A lot of new and updated apps have landed on the App Store since the launch of iOS 8 earlier this week. While we tried to be as prepared as possible by covering notable releases here at MacStories, we couldn’t possibly hope to always have articles for every single new app we like. Therefore, I’ve decided to run down a few personal picks for new iOS 8 extensions and widgets I’m going to try over the weekend.
Due to the abundance of widgets, extensions, and custom keyboards that have been launched this week, I don’t expect all of these apps to stick around on my devices forever. Developers of apps I use every day still haven’t finalized their iOS 8 updates; others are still figuring out the best ways to implement new iOS 8 technologies.
Still, I’ve been having fun browsing the App Store for new apps. You can find the list below.
Paste+, Agenda+, and Forecast+
Paste+ lets you configure actions for text or links you’ve copied in your clipboard. I set up shortcuts to quickly open a Google Search for text and view a URL in Safari. The choice of actions isn’t as variegate as what you’d get in apps like Launch Center Pro or Drafts, but there are no URL schemes to configure and the widget makes these shortcuts available anywhere.
Agenda+ works with the native Calendar and Reminders app. I prefer this calendar widget to Apple’s as it shows a simple list of events that are color-coded and that you can long-tap to get more details. There are also buttons to edit an event or create a new one (you’ll be taken to a native calendar screen in Agenda+).
Forecast+ is a widget for weather forecasts. You can assign a location and choose to view a compact mode to save space, or a larger one with the forecast always shown.
I’m having fun coming up with my layout with personalized buttons for currency and unit conversion, but most of all I’m enjoying the convenience of a calculator widget in Notification Center.
PCalc is great, and I’m hoping that custom layouts will sync to the widget eventually.
David Smith’s simple step counter for iPhone was updated with support for more stats and a widget. The widget shows the amount of steps you’ve taken today as well as estimated distance – a nice reminder that I should move more.
My favorite journal app for iOS was updated with a widget that lets you see a graph for recent entries and “flashback” photos from the same day in the past. If flashbacks aren’t found, the app loads a random photo from your journal. Good way to rediscover old memories in the Today view.
Launcher puts shortcuts to your favorite apps in Notification Center. Think of it as an extremely simplified version of Launch Center Pro that supports apps that have URL schemes. I put shortcuts to Shazam, Beats Music, Twitter, and Swarm in a widget, but you can also set up shortcuts for websites and contacts. Alternatively, you can use any URL scheme and launch it as a custom shortcut from the Today view.
Tapity’s excellent time tracking app for iPhone now lets you start timers in Notification Center, dramatically reducing the friction required to track how much time you’re spending on a project.
As the name suggests, this is an app that offers a collection of widgets.
There’s a month view for the calendar that lets you see a full month at a glance, highlights the current day, and allows you to switch between months. A time zone widget lets you configure locations and it displays their time zones with difference from your location. And, there’s a handy currency converter widget that includes a numeric keypad you can use to convert currencies in a couple of seconds.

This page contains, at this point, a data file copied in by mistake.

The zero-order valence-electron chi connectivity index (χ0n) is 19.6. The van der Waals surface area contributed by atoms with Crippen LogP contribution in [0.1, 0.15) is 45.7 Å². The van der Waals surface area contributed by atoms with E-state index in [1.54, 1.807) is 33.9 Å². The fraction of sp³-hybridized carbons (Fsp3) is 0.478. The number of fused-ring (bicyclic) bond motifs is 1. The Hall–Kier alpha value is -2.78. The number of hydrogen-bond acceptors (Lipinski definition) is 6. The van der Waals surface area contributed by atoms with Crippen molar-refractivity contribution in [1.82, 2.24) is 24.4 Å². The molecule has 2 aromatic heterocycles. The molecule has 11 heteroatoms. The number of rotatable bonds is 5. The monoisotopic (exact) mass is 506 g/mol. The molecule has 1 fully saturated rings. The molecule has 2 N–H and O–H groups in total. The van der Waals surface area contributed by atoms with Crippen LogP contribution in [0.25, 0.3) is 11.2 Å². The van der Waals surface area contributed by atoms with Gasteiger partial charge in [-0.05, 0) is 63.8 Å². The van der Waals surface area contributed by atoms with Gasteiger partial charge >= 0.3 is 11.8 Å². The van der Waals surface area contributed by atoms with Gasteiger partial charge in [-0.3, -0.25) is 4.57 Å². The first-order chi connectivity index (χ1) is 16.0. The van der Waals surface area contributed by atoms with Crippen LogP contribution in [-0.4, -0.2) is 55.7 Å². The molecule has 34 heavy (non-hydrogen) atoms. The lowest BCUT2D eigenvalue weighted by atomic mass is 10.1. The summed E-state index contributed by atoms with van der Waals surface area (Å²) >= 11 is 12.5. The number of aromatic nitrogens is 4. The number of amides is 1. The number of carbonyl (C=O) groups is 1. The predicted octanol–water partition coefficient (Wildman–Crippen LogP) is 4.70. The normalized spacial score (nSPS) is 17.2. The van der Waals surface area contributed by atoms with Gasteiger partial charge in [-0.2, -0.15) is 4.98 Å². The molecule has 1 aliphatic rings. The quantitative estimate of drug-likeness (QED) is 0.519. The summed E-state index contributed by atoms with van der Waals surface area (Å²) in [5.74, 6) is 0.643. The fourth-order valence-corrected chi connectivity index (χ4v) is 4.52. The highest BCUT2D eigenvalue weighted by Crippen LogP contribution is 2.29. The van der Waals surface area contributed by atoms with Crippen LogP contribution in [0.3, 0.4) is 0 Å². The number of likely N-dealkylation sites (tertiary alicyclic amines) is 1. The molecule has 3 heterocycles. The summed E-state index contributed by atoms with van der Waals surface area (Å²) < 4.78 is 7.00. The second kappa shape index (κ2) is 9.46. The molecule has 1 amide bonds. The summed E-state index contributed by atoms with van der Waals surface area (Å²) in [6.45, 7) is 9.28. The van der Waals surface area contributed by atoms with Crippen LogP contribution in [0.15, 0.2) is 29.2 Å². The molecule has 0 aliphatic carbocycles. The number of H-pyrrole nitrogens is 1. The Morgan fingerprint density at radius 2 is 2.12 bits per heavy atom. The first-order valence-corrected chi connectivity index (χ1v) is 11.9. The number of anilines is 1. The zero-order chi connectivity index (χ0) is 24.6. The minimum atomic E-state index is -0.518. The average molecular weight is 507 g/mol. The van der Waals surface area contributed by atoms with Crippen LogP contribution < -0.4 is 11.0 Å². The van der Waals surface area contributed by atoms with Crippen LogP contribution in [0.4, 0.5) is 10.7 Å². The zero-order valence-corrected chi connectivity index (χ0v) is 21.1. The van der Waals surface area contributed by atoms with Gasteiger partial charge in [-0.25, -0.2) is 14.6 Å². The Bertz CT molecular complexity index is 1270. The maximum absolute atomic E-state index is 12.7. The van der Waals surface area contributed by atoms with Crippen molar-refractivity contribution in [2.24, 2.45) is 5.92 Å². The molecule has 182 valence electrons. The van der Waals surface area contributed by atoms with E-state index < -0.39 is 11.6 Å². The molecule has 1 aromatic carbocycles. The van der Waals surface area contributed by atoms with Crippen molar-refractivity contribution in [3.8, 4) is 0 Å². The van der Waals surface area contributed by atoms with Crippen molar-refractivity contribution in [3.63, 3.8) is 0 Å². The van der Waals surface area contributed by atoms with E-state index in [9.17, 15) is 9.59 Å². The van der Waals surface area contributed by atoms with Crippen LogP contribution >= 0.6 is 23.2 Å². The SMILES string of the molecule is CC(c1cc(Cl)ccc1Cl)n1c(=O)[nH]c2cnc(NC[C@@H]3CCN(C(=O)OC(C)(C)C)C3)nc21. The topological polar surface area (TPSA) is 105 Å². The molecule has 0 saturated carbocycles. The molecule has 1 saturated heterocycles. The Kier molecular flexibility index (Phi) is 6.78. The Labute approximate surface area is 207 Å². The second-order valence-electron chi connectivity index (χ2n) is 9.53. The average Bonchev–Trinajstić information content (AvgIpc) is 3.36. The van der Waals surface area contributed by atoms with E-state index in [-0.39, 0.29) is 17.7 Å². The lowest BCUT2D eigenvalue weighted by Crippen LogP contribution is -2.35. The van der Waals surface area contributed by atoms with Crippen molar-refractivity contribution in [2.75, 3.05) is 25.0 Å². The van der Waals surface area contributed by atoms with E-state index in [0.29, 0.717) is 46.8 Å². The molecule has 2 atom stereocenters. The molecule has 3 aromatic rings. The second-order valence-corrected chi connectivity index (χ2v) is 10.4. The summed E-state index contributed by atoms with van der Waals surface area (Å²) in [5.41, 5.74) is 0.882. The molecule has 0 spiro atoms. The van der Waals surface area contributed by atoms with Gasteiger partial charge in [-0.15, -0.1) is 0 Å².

Action and Share Extensions
Pinterest was updated this week with a share extension (originally demoed at WWDC) that lets you clip content from any app. I’ve been using the extension to save images and videos from Safari, and it works well. Together with Evernote, one of my favorite iOS 8 extensions so far.
Readdle’s PDF Converter can convert any webpage or document to PDF from the system share sheet. I’ve long wished for a “Print to PDF” feature in Safari, and PDF Converter’s extension brings exactly that to iOS. Documents are automatically saved in the app in the background.
This action extension finally brings the ability to view the source code for webpages to Safari. Source code is displayed in full-screen in the browser; you can choose themes, copy the source to your clipboard, or share it via email from the extension.
We’re using Slack for Relay FM, and the iOS app has been updated with the ability to post files through an extension. I’ve been using Slack from the Photos app to share images to a specific channel (private groups are also supported) and add a comment without having to open the main Slack app, wait for messages to reload, and type text there. It’s fast and easy.
Readdle’s scanner app for iOS can now be a photo editing extension. Took a photo of a receipt? Open the Photos app, edit with Scanner Pro, and you’ll find the app’s usual feature set for border detection, color conversion, plus brightness and contrast sliders.
This handy utility lets you remove metadata from your photos. However, thanks to iOS 8, Metapho can be integrated with Apple’s Photos app as a photo editing extension. Open a photo, tap Edit, choose Metapho, and a sheet will come up displaying metadata included in the file. You can use Metapho to simply preview these extra bits of information, but if you unlock the Remove functionality with an In-App Purchase you’ll be able to do it directly from the Photos app. Must-have if you want to share photos without metadata.